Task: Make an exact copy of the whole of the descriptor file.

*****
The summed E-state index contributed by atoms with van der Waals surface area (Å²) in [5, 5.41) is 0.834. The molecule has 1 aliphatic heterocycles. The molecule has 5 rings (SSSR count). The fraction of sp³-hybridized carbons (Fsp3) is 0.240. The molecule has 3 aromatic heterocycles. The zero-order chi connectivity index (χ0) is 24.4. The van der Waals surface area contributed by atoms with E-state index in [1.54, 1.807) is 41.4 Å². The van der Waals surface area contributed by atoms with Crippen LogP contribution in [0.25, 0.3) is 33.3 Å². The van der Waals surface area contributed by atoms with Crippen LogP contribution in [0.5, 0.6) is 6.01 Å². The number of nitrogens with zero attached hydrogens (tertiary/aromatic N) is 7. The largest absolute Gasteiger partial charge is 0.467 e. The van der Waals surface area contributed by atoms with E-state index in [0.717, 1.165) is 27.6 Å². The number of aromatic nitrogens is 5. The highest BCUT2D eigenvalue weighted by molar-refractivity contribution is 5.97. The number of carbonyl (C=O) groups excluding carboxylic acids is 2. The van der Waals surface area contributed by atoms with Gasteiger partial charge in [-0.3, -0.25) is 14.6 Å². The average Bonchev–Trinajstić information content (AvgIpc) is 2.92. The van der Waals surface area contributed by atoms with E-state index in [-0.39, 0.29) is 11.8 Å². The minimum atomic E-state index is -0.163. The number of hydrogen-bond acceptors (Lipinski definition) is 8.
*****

The summed E-state index contributed by atoms with van der Waals surface area (Å²) in [5, 5.41) is 0.834. The molecule has 1 aliphatic heterocycles. The molecule has 5 rings (SSSR count). The fraction of sp³-hybridized carbons (Fsp3) is 0.240. The molecule has 3 aromatic heterocycles. The zero-order chi connectivity index (χ0) is 24.4. The van der Waals surface area contributed by atoms with E-state index in [1.54, 1.807) is 41.4 Å². The van der Waals surface area contributed by atoms with Crippen LogP contribution in [0.25, 0.3) is 33.3 Å². The van der Waals surface area contributed by atoms with Crippen LogP contribution in [0.5, 0.6) is 6.01 Å². The number of nitrogens with zero attached hydrogens (tertiary/aromatic N) is 7. The largest absolute Gasteiger partial charge is 0.467 e. The van der Waals surface area contributed by atoms with E-state index in [0.717, 1.165) is 27.6 Å². The number of aromatic nitrogens is 5. The highest BCUT2D eigenvalue weighted by molar-refractivity contribution is 5.97. The number of carbonyl (C=O) groups excluding carboxylic acids is 2. The van der Waals surface area contributed by atoms with Gasteiger partial charge in [-0.3, -0.25) is 14.6 Å². The average Bonchev–Trinajstić information content (AvgIpc) is 2.92. The van der Waals surface area contributed by atoms with E-state index in [-0.39, 0.29) is 11.8 Å². The minimum atomic E-state index is -0.163. The number of hydrogen-bond acceptors (Lipinski definition) is 8.